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Judge Approves Stockton Bankruptcy Plan

Andrew Nixon / Capital Public Radio
 

Andrew Nixon / Capital Public Radio

A judge has granted final approval of the City of Stockton's two-billion-dollar bankruptcy recovery plan.

Stockton Mayor Anthony Silva applauded the decision.

"I don't think this is a time to pat ourselves on the back just yet. I think it's important not to forget the sacrifices that so many made, such as retirees, the employees, and the residents of Stockton."

As part of the plan, voters approved a sales tax increase last November and retirees gave up $545 million in healthcare benefits.  

The objections of one creditor -Franklin Templeton- threatened to make those cuts even worse. The company wanted more money under the deal, claiming the pensioners were being treated more favorably.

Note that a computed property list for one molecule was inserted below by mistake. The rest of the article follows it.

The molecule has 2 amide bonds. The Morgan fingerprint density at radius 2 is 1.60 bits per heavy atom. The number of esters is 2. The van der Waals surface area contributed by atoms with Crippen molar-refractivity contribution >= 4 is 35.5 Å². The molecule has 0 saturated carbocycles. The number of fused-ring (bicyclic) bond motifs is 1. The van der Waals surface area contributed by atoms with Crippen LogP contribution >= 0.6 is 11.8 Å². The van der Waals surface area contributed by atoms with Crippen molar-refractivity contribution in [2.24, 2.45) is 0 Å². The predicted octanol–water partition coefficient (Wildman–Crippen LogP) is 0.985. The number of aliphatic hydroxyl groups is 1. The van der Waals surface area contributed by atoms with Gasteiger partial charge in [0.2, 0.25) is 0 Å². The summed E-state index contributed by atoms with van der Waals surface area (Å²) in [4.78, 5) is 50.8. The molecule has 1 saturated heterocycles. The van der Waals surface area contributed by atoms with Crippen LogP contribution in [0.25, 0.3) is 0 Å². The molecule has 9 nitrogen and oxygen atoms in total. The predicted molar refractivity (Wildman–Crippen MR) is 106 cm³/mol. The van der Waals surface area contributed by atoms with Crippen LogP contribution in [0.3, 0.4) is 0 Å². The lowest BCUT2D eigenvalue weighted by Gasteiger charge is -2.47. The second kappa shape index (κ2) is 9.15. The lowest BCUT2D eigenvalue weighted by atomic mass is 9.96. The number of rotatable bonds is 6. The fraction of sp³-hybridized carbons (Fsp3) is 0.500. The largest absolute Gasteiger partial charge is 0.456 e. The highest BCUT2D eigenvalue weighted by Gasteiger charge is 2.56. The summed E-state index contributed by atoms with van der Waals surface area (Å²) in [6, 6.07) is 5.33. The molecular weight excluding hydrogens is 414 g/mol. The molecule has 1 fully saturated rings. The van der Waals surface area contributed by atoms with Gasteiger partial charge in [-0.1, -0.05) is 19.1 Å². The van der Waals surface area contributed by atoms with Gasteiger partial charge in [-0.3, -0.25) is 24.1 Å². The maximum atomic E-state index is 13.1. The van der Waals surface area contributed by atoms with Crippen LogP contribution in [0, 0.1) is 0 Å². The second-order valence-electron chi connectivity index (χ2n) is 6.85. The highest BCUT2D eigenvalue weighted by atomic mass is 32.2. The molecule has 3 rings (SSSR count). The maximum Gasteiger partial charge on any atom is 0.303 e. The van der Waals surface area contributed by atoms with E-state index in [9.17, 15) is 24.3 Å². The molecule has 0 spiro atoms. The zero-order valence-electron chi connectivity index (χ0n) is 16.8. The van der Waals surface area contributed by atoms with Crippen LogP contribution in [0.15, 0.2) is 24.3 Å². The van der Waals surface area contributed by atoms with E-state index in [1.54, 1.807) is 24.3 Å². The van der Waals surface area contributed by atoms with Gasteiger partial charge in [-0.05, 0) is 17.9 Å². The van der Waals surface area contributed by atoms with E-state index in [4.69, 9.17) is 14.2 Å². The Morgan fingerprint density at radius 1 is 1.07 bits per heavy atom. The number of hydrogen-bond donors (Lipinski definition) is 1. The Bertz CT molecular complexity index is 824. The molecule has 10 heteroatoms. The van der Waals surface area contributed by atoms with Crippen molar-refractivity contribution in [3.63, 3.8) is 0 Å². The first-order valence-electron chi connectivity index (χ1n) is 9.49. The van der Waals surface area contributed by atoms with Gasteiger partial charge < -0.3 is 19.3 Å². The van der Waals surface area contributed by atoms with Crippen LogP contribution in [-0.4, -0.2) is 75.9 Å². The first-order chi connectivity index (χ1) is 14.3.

But Judge Christopher Klein ruled today those objections were insufficient to void a plan approved by the city's other creditors.

Anthony Delgado is retired from the Stockton Police Department. He says he's glad the judge approved no further cuts to benefits, but...

"I would equate it to the bridge crew of the Titanic celebrating getting 700 people off the ship. It sank. People lost their lives. In this setting, people lost their jobs, they lost their benefits and my life has been on hold the last two-and-a-half years waiting for this result to come."

An investigation in 2012 uncovered years of accounting gimmicks and unfunded liabilities approved by previous city councils that a former city manager equated to a ponzi scheme.